Proceeds to charity

A correspondent in South Africa has sent us this account of the screening of a film based on life there.

“Gold” has well-known actors in the leading parts, and several hundred Africans — of whom two are named in the printed programme. This film, recently screened in Johannesburg, was made in and around this city and London. It was produced with the co-operation of a major South African gold-mining corporation, so it would be safe to assume that it does not misrepresent the gold mining industry — adversely, at least.

The plot revolves round (apart from the cuckolding of the villain by the hero) the machinations of an international syndicate of investors led by the grandson-in-law of and heir to the good-natured, scrupulously honest, uninvolved big boss of the Mining House. Their aim is to flood the mine secretly (with the loss perhaps of a hundred or so miners’ lives — “but then there’s a price on everything”) in order to cause a sudden rise in the price of gold and a drop in the share prices for this particular mine. With their foreknowledge of the event they hope to make a “killing” on the Stock Exchanges of the world.

Near the beginning of the film a “normal” mine disaster occurs with the usual fatalities and injuries among the miners, of course, though this time the underground mine manager is also killed. At a ceremony in an open-air stadium, to signify the company’s appreciation of the sacrifices of the miners, a black hero is presented with a “gold” helmet and the widow of another African miner is awarded a pension for life of R120 — about £80 — per annum. (The pension of the mine manager’s widow is not mentioned.)

I noticed that the sleek preview audience made no audible response; maybe they were asleep. Later, I looked at my seat-ticket (a complimentary one, I hasten to add!) and saw that the price stamped on it was R20, about £13.50; and it was not for one of the best seats by any means. This “Gala Première” was in aid of charity — oddly, not for silicosis or other mining diseases but for teaching aids for dyslexic pupils. Either way, the need for charity from the wealthy springs from the very social system which maintains them in economic supremacy.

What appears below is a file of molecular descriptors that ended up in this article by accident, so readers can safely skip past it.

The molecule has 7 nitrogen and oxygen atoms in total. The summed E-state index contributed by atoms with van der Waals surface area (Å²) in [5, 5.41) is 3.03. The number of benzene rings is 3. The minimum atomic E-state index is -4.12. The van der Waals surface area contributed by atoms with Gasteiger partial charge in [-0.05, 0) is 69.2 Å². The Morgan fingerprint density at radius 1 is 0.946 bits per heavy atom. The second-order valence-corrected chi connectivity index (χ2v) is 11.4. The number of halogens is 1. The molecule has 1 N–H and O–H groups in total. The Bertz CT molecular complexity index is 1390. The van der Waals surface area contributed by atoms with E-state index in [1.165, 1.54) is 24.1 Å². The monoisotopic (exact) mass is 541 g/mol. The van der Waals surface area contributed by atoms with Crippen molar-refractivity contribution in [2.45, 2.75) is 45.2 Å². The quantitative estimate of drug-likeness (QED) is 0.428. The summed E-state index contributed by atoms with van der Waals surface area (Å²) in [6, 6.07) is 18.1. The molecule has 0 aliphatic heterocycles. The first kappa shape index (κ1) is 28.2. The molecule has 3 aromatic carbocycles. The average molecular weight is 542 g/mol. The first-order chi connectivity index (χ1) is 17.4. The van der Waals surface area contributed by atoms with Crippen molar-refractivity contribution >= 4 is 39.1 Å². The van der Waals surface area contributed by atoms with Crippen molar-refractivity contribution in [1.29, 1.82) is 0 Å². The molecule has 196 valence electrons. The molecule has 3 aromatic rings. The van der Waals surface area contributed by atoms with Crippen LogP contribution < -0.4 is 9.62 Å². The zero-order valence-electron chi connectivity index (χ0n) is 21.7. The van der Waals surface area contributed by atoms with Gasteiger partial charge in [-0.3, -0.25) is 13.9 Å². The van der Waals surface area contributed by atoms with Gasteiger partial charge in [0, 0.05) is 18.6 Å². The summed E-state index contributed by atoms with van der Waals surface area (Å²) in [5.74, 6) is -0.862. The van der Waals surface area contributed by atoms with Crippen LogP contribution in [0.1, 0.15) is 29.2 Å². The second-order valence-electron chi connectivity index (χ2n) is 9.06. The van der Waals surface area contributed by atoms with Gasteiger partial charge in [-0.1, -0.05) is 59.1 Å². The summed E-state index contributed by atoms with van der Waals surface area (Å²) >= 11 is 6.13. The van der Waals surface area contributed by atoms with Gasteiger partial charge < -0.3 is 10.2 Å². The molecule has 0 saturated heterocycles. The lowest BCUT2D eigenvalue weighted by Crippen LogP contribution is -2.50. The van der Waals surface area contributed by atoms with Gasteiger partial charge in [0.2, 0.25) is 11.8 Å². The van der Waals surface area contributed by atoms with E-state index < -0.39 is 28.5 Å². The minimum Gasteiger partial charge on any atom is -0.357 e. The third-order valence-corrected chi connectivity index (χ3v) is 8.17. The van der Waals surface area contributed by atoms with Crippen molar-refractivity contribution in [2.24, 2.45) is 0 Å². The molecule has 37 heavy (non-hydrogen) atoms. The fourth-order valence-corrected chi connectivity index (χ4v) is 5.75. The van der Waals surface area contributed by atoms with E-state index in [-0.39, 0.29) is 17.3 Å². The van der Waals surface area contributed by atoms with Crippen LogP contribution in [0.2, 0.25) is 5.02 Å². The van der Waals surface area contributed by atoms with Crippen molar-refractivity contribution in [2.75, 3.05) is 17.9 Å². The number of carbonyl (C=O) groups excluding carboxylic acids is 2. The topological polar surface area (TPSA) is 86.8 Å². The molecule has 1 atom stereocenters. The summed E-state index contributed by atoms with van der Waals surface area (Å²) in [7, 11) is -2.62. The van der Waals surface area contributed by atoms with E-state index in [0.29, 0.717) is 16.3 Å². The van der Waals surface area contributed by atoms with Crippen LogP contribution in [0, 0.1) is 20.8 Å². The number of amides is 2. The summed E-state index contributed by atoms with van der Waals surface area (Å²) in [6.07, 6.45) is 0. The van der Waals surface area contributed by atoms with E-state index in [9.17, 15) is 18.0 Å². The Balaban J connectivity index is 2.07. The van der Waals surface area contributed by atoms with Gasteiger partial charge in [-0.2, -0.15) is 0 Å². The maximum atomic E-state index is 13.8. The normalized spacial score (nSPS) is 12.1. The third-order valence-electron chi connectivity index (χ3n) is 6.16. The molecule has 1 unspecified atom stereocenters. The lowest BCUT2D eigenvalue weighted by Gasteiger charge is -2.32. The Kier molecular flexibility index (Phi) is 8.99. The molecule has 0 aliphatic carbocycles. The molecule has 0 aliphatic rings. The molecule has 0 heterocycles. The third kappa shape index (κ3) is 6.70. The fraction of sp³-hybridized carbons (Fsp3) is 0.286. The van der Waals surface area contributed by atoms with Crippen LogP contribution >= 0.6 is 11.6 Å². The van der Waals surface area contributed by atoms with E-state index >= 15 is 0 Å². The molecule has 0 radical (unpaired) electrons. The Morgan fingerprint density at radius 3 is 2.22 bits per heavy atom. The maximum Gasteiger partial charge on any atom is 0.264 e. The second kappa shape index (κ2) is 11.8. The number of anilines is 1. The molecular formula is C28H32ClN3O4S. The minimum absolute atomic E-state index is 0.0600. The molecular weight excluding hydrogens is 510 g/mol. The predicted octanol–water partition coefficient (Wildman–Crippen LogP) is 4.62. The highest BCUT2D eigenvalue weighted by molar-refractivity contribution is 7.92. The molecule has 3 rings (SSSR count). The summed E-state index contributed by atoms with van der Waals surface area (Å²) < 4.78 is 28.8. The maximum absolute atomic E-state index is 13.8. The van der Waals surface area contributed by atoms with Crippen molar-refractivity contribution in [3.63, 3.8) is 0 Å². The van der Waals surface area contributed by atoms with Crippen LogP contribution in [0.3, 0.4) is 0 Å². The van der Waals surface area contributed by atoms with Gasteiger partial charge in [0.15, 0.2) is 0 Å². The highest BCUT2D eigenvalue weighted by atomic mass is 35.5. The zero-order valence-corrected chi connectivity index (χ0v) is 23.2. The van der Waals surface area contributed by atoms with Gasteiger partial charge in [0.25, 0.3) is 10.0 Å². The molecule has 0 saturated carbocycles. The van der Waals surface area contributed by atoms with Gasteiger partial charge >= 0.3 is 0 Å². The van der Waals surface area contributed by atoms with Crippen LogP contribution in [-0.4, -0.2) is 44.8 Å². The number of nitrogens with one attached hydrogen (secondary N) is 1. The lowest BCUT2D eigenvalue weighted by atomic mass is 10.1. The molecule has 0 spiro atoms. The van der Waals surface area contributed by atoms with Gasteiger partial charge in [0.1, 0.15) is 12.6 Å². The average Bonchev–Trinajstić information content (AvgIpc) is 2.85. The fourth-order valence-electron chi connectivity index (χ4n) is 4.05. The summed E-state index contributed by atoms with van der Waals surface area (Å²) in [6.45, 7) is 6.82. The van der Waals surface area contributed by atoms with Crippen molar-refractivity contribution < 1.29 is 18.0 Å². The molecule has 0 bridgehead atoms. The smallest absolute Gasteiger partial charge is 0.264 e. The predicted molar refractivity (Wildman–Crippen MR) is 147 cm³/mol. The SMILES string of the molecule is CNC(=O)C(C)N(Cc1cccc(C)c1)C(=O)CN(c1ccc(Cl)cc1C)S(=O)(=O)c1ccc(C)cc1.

Scenes of magnificent homes with high living and conspicuous consumption for the mine-owning minority and their scenic playgrounds in the bush-covered mountains alternate with shots of working conditions underground — though we are not shown the barrack-life living conditions for black miners in the mine compounds.

I can recommend the film for its scenes of how some of the rich live in South Africa and for shots of (typical ?) underground working conditions here. Also, for those interested, some fine aerial views of the Highveld bush and mountain scenery in the Transvaal. Mainly, however, one sees how false issues — a “moral conflict” — are made from different evaluations of human beings in the search for gold and profits.


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